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Baroness Gardner of Parkes: The London Tourist Board is a company with limited liability.

Lord McIntosh of Haringey: That is true. Regional tourist boards are also companies limited by guarantee, but they are statutory. The position is not entirely symmetrical.

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The same consideration applies to Amendment No. 455ZAYA. It is intended that the mayor should advise any Minister of the Crown, the British Tourist Authority or the English Tourist Board on matters relating to tourism in Greater London. We cannot add to that the London Tourist Board because it is not a statutory body and it would be wrong for that to be written into the Bill. I hope that I have dealt with the points raised in this rather long list of amendments and that noble Lords will not seek to press them.

Baroness Hamwee: I thank the Minister for his assurances as regards visitors to London. I am grateful to him for agreeing to take away the point made on the wording in subsection (4)(b). That raises another issue; namely, whether the mayor should properly have powers to encourage overseas visitors to the UK. I have read the provision that covers encouraging visitors to the UK by way of London and I have laid emphasis on the latter part because I wonder whether the mayor should be given wider powers. The situation is complicated and I look forward to seeing new wording from the Government at a later stage. I beg leave to withdraw the amendment.

Amendment, by leave, withdrawn.

[Amendments Nos. 455UA to 455WA not moved.]

Baroness Hamwee moved Amendment No. 455WAA:


Page 159, line 32, after ("shall") insert ("without limiting the provisions of section 28")

The noble Baroness said: The amendment adds a cross-reference to Clause 28. Clause 303(2) gives the authority power to do anything to discharge,


    "the functions conferred on it by this section; or ... incidental or conducive to the discharge of those functions".

This is a probing amendment. It seeks to understand how this provision lies alongside Clause 28, which confers on the authority the power to do,


    "anything ... calculated to facilitate, or is conducive or incidental to, the exercise of any functions of the Authority".

After I had tabled the amendment I noticed a query from the City of Westminster asking whether this provision meant that the mayor could clear streets for the purposes of tourism. I hope that the Minister can give us an assurance on that kind of issue. I may be told that I am scoring an own goal because I realise that Clause 28(2) states that,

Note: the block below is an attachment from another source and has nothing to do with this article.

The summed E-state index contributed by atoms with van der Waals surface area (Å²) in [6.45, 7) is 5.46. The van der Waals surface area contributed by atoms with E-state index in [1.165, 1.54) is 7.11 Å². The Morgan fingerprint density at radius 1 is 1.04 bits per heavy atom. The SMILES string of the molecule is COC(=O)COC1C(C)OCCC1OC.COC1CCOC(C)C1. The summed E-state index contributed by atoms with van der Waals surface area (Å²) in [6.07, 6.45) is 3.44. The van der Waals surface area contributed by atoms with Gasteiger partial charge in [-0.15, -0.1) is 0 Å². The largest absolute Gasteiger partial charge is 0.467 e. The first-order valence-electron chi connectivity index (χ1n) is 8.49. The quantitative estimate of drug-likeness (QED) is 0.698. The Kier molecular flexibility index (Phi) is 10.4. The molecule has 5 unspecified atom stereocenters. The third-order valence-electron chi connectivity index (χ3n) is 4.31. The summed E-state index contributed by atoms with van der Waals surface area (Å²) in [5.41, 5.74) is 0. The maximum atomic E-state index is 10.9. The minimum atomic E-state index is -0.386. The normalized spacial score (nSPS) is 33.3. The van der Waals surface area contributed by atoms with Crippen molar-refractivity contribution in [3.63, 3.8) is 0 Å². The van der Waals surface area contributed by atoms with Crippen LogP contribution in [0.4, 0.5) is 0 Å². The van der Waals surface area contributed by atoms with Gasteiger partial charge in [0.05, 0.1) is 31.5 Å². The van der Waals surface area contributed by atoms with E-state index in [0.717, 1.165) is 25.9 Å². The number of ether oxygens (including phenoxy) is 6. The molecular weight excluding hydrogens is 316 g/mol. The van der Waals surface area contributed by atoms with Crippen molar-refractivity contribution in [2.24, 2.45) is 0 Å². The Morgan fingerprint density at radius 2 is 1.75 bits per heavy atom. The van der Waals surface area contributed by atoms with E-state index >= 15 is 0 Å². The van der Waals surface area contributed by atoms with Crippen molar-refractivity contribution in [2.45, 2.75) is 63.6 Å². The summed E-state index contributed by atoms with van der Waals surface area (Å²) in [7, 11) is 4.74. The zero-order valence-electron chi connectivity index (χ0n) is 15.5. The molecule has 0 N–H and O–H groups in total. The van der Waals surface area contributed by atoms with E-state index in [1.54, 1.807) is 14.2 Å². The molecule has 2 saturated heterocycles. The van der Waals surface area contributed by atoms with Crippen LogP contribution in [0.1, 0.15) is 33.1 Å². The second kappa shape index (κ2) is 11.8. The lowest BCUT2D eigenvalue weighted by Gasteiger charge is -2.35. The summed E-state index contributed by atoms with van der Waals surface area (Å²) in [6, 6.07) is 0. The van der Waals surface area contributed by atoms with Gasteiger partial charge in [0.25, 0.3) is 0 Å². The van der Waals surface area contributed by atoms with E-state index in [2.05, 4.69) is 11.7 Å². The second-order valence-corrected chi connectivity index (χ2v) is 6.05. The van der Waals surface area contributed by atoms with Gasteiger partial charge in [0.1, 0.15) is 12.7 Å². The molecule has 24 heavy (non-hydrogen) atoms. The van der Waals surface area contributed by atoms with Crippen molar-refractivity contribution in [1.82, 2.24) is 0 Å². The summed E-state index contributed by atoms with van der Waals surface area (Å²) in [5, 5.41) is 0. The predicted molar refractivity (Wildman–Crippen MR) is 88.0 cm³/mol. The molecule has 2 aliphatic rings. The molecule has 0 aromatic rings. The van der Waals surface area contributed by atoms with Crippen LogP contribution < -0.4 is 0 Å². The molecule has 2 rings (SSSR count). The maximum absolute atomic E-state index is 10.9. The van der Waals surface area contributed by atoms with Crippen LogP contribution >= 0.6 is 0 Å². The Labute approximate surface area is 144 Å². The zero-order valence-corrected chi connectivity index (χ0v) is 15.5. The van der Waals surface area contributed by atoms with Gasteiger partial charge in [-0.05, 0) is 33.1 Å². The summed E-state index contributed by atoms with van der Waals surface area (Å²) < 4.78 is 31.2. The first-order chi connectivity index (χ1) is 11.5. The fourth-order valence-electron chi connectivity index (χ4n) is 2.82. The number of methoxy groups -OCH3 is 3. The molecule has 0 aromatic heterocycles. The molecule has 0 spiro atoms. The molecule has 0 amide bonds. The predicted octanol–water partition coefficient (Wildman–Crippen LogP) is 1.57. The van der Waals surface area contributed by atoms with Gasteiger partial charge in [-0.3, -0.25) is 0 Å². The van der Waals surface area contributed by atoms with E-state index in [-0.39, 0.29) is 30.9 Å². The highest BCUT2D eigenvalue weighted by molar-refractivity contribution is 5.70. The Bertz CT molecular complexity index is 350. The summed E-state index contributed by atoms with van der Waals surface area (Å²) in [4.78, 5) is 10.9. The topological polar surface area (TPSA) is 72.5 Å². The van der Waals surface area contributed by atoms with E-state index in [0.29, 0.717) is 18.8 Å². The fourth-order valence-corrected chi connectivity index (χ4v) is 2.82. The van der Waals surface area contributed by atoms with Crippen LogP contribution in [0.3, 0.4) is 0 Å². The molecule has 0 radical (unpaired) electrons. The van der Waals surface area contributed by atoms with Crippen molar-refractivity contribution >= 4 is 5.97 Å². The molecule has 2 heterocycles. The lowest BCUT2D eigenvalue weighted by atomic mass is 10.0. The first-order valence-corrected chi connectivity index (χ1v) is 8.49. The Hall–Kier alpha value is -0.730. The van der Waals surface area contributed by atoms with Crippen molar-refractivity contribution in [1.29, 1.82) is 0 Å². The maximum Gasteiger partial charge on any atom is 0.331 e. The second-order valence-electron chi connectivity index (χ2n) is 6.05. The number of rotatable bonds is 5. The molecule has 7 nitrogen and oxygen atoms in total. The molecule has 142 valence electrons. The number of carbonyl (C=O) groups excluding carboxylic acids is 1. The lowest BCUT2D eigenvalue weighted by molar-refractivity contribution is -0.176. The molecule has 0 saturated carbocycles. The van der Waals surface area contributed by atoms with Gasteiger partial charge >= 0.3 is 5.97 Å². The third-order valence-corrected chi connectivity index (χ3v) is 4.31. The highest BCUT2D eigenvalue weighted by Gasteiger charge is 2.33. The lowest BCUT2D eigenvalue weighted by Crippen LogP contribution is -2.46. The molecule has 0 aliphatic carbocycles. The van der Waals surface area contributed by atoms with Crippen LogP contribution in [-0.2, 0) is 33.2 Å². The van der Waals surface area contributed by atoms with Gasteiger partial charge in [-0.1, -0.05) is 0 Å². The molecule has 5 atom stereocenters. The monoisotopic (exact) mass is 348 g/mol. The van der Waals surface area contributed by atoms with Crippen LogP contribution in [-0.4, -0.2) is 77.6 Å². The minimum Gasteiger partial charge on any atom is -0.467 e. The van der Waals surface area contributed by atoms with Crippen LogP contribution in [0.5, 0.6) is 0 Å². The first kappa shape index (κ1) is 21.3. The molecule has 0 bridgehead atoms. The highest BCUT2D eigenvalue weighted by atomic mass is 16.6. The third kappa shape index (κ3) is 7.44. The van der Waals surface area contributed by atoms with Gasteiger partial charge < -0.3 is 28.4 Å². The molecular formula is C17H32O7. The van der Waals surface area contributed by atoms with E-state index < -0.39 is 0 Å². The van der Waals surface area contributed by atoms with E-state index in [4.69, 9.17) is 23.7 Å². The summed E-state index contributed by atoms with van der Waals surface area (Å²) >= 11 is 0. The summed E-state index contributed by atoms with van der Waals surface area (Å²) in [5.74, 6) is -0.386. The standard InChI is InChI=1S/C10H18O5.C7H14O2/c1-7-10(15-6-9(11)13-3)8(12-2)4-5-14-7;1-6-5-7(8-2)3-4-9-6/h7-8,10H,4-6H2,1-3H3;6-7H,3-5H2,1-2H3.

"The Authority shall not by virtue of this section raise money".

If Clause 303(2) allows the raising of money, then perhaps I shall wish I had not opened my mouth. However, I shall be interested to learn how the two parts of the Bill fit together. I beg to move.

Lord McIntosh of Haringey: Clause 303(2) gives the authority the power to do anything for the purpose of discharging its tourism functions. The power exists of course within the normal limits of local government financing. Clause 28, to which the amendment refers, is a general subsidiary power permitting the authority to carry out a number of duties which it is not specifically empowered to do, provided that they relate in a

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demonstrable way to one or more express functions. That is the equivalent of Section 111 of the Local Government Act. For the very old hands here it was Section 132. For even older hands it was the sixpenny rate. I acquit any noble Lord of being as old in the tooth as I am. The tourism power complements this general power.

In so far as the noble Baroness's intention is to ensure that these powers are complementary, I can reassure her, but I am aware that she previously proposed to delete subsection(2) of Clause 28. That is the subsection that makes it clear that the general subsidiary power is not a way around the controls on GLA finance. If the intention behind the amendment is to permit the GLA to raise money outside the controls specifically for tourism purposes--I take it from what the noble Baroness said that it is not--I have to say to her that she knows what the Government think about that. My noble friend Lord Whitty has made it clear that the GLA is to be subject to the normal local government finance regime. That is not in any way to seek to dent the noble Baroness's enthusiasm for tourism, which we share entirely. But I hope that, on the basis of what I have said, she will not feel it necessary to press the amendment.

Baroness Hamwee: The Minister, or possibly the officials, sees more in my amendments than I do myself. I am grateful for the explanation of how the two clauses work together. I beg leave to withdraw the amendment.

Amendment, by leave, withdrawn.

[Amendments Nos. 455WAB and 455WAC not moved.]

Baroness Anelay of St. Johns moved Amendment No. 455XA:


Page 160, line 10, after ("Board") insert ("or Tourism Council")